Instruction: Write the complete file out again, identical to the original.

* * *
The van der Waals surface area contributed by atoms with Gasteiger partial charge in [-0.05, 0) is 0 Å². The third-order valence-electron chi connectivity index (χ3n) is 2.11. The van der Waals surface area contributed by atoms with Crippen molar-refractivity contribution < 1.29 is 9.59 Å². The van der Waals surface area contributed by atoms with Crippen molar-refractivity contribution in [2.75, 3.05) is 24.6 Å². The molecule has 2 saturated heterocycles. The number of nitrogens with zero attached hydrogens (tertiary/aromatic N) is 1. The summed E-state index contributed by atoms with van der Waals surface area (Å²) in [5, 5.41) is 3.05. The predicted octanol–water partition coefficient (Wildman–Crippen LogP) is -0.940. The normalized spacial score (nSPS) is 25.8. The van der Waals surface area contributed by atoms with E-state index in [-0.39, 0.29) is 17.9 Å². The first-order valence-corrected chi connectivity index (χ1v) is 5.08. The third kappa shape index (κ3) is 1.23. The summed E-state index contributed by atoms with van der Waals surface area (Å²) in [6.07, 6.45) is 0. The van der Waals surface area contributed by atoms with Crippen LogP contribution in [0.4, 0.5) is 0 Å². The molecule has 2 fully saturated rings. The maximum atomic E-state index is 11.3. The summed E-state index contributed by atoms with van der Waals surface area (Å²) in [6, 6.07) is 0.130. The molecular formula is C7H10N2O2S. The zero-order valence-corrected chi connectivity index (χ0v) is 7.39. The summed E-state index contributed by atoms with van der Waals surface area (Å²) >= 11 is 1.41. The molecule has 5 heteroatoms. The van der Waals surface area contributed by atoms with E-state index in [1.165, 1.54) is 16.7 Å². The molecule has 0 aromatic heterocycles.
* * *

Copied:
The van der Waals surface area contributed by atoms with Gasteiger partial charge in [-0.05, 0) is 0 Å². The third-order valence-electron chi connectivity index (χ3n) is 2.11. The van der Waals surface area contributed by atoms with Crippen molar-refractivity contribution < 1.29 is 9.59 Å². The van der Waals surface area contributed by atoms with Crippen molar-refractivity contribution in [2.75, 3.05) is 24.6 Å². The molecule has 2 saturated heterocycles. The number of nitrogens with zero attached hydrogens (tertiary/aromatic N) is 1. The summed E-state index contributed by atoms with van der Waals surface area (Å²) in [5, 5.41) is 3.05. The predicted octanol–water partition coefficient (Wildman–Crippen LogP) is -0.940. The normalized spacial score (nSPS) is 25.8. The van der Waals surface area contributed by atoms with E-state index in [-0.39, 0.29) is 17.9 Å². The first-order valence-corrected chi connectivity index (χ1v) is 5.08. The third kappa shape index (κ3) is 1.23. The summed E-state index contributed by atoms with van der Waals surface area (Å²) in [6.07, 6.45) is 0. The van der Waals surface area contributed by atoms with Crippen LogP contribution in [0.4, 0.5) is 0 Å². The molecule has 2 fully saturated rings. The maximum atomic E-state index is 11.3. The summed E-state index contributed by atoms with van der Waals surface area (Å²) in [6, 6.07) is 0.130. The molecular formula is C7H10N2O2S. The zero-order valence-corrected chi connectivity index (χ0v) is 7.39. The summed E-state index contributed by atoms with van der Waals surface area (Å²) >= 11 is 1.41. The molecule has 5 heteroatoms. The van der Waals surface area contributed by atoms with E-state index in [1.165, 1.54) is 16.7 Å². The molecule has 0 aromatic heterocycles.